Created By: Dedars1 on September 10, 2011

Adaptational Heel Face Turn

When a villain becames one of the heroes (or the other way round) in an adaption of the original work.

Name Space:
Page Type:
Examples of villains in the original work becoming heroes in adaptations:

Reverse examples:

  • Psylocke, Callisto and Multiple Man in X-Men: The Last Stand
  • Shiyu Kusanagi in the X/1999 movie
Community Feedback Replies: 26
  • September 10, 2011
    Callisto was a Morlock and an enemy of the X-Men in the comics. I haven't read comics in a number of years. Did Callisto actually become a full hero in the comics at some point?
  • September 10, 2011
    In Tarnsman of Gor the powerful warrior Marlenus is the War Chieftan of Ar, a city at war with Ko-Ro-Ba, the city protagonist Tarl is from. In the film Gor - very loosely based on Tarnsman - feeble old man Marlenus is the King of the tiny village Koroba and the Big Bad is Sarm, who styles himself as a priest-king - which in the books is an insectoid alien race.
  • September 11, 2011
    • In The Three Musketeers, Milady de Winter is irredeemable villain and the Duke of Buckingham, though technically an enemy of France, is an honourable man who is more an ally than an enemy to the protagonists. In the 1993 film, Buckingham is one of the bad guys and Milady, though still a villain, has a backstory about having been forced into villainy by circumstances and gets a Redemption Equals Death.
  • September 11, 2011
    Callisto had a Heel Face Turn in the late 1980s comics following the Morlock Massacre crossover and has been treated as an unambiguous hero ever since; indeed, even eviller new Morlocks were introduced thereafter for her to oppose as an ally of the X-Men. In any case, her film coutnerpart wa spretty much an In Name Only adaptation.

    This also happens sometimes in same-media quasi-adaptations like Marvel's Ultimate Universe, which aren't otherwise intended to be Mirror Universe stories.

    Comic Books
    • Unlike their mainstream counterparts, Marvel's Ultimate Universe versions of the Hulk, Hank Pym, and the Black Widow are essentially villains in The Ultimates. Well, at least in the issues that Mark Millar wrote.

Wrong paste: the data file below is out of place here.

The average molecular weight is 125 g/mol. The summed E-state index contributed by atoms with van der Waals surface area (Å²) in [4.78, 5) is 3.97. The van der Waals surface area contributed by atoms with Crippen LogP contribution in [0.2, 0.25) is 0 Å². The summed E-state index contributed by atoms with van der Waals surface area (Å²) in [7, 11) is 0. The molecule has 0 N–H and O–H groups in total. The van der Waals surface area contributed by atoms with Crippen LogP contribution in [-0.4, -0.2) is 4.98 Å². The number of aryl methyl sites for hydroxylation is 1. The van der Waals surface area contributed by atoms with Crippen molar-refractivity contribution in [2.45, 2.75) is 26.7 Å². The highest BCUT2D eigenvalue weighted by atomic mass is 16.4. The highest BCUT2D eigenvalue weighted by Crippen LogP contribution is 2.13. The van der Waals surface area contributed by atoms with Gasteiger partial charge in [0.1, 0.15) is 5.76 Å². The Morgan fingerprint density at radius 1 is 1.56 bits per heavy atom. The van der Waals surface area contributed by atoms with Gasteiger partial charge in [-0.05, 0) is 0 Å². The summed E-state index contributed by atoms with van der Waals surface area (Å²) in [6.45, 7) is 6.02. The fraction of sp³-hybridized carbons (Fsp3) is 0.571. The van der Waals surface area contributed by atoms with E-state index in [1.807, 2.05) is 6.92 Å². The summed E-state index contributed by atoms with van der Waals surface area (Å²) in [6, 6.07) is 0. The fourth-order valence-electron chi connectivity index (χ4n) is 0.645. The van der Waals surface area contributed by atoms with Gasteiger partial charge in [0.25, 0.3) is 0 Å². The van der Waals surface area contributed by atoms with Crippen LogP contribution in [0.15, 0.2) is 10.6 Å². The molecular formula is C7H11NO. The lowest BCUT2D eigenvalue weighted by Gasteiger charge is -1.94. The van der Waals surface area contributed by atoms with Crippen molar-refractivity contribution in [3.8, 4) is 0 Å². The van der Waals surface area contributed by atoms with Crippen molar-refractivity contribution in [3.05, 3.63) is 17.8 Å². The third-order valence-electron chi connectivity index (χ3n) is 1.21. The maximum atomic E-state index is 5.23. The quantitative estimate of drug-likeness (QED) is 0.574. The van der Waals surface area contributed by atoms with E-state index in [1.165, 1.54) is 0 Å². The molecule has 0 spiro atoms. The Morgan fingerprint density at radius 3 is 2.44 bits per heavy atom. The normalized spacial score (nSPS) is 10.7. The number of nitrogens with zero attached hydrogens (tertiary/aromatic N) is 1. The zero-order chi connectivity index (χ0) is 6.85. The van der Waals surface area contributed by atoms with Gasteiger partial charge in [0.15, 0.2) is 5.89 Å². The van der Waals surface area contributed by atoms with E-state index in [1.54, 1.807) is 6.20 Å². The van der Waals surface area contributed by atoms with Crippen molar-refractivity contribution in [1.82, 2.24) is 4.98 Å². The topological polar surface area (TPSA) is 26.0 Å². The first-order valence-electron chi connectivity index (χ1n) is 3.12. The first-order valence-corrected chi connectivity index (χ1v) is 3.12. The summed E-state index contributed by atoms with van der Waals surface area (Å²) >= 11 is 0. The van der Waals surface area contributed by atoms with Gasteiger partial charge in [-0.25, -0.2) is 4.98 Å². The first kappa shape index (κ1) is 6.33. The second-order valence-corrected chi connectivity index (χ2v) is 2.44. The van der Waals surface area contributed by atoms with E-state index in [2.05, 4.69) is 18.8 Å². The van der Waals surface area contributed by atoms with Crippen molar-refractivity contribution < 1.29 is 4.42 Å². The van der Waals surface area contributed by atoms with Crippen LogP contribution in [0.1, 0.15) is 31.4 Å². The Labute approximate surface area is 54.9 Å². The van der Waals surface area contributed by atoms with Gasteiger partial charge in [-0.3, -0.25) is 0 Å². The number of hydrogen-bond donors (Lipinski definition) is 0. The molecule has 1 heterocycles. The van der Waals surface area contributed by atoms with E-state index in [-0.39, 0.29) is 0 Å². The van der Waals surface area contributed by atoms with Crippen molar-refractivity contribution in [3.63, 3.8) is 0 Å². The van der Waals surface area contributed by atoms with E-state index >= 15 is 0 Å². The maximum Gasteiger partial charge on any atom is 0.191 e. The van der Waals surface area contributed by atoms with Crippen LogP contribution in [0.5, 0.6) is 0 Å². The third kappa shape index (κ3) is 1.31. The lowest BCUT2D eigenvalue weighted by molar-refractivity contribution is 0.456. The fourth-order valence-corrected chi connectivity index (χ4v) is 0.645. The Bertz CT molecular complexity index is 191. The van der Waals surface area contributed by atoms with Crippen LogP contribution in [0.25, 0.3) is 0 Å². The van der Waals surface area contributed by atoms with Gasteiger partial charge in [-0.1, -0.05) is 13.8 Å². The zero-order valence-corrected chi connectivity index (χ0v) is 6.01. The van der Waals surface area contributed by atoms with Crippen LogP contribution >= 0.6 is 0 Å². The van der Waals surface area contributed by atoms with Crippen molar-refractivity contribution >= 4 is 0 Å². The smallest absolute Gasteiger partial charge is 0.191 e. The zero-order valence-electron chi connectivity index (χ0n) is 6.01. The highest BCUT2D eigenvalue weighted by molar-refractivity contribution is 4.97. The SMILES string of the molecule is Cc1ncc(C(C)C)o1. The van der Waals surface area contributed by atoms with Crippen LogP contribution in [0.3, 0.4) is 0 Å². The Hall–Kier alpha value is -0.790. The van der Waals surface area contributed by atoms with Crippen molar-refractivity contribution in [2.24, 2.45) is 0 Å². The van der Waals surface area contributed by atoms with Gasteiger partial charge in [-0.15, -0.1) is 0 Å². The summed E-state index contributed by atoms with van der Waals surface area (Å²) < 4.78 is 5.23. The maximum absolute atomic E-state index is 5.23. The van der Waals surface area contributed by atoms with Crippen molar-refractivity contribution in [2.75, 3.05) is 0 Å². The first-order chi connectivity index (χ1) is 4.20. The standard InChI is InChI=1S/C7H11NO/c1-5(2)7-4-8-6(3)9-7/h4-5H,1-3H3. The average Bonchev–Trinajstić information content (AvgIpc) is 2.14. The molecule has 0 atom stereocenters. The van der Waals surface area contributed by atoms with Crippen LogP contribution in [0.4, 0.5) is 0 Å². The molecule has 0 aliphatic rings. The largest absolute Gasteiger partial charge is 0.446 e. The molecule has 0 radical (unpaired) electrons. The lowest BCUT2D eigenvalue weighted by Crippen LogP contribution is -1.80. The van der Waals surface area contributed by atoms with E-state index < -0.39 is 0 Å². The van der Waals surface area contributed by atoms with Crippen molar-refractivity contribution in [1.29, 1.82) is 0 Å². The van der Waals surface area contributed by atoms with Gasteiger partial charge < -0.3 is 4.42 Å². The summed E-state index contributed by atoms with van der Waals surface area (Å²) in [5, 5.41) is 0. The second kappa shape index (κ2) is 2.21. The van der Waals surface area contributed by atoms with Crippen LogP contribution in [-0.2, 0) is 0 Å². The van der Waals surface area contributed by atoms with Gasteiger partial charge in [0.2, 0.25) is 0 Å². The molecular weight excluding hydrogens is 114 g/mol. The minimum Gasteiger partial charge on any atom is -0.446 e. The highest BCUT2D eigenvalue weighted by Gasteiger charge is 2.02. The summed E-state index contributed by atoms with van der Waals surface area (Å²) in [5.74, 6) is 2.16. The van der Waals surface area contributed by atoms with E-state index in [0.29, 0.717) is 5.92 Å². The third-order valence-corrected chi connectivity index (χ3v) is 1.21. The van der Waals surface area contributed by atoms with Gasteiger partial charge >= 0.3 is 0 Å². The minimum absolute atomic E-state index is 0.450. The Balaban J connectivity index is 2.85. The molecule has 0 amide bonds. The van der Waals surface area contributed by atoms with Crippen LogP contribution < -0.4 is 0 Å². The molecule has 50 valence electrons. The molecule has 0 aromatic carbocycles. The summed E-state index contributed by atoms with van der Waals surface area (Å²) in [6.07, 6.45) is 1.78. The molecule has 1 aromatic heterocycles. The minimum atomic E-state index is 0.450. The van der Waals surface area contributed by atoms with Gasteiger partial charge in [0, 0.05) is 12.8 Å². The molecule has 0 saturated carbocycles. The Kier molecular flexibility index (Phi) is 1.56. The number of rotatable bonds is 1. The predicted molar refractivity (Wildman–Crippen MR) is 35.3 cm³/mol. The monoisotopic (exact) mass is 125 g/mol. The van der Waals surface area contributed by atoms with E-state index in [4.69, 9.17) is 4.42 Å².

• Similarly, the Ultimate counterparts of Madrox, Longshot, Forge, and several other generally heroic X-Men and X-Men associates are minor member's of Magneto's terrorist Brotherhood in Millar's Ultimate X-Men.
      • And then there's the Ultimate version of Jean De Wolff.

  • September 12, 2011
    ^ @Omar Karindu: According to our Handling Spoilers policy, you shouldn't spoiler the titles of works, because it makes it impossible for the reader to know if they should avoid reading the spoiled text.
  • September 12, 2011
    Not sure if this counts since the characters are different people in the adaptation, but:

    • In The Spectacular Spiderman, Silver Sable, who is a hero in the comics, is a more villainous character, on account of being made a Composite Character with the gangster Silvermane's daughter. Word Of God is that had the show not been canceled, she would have become closer to the comic character.
      • While in the comics Ricochet was an alternate identity used by Spiderman and later on the identity of another super-hero, in the series, this is the identity taken by Fancy Dan of The Enforcers.

    Another example:
  • September 12, 2011
    Not sure if you could call him a villain, but in the novel Jaws, Matt Hooper is a jerkwad.
  • September 12, 2011
    So, this is not Perspective Flip, it's an adaptation where only some of the characters change?
  • September 19, 2011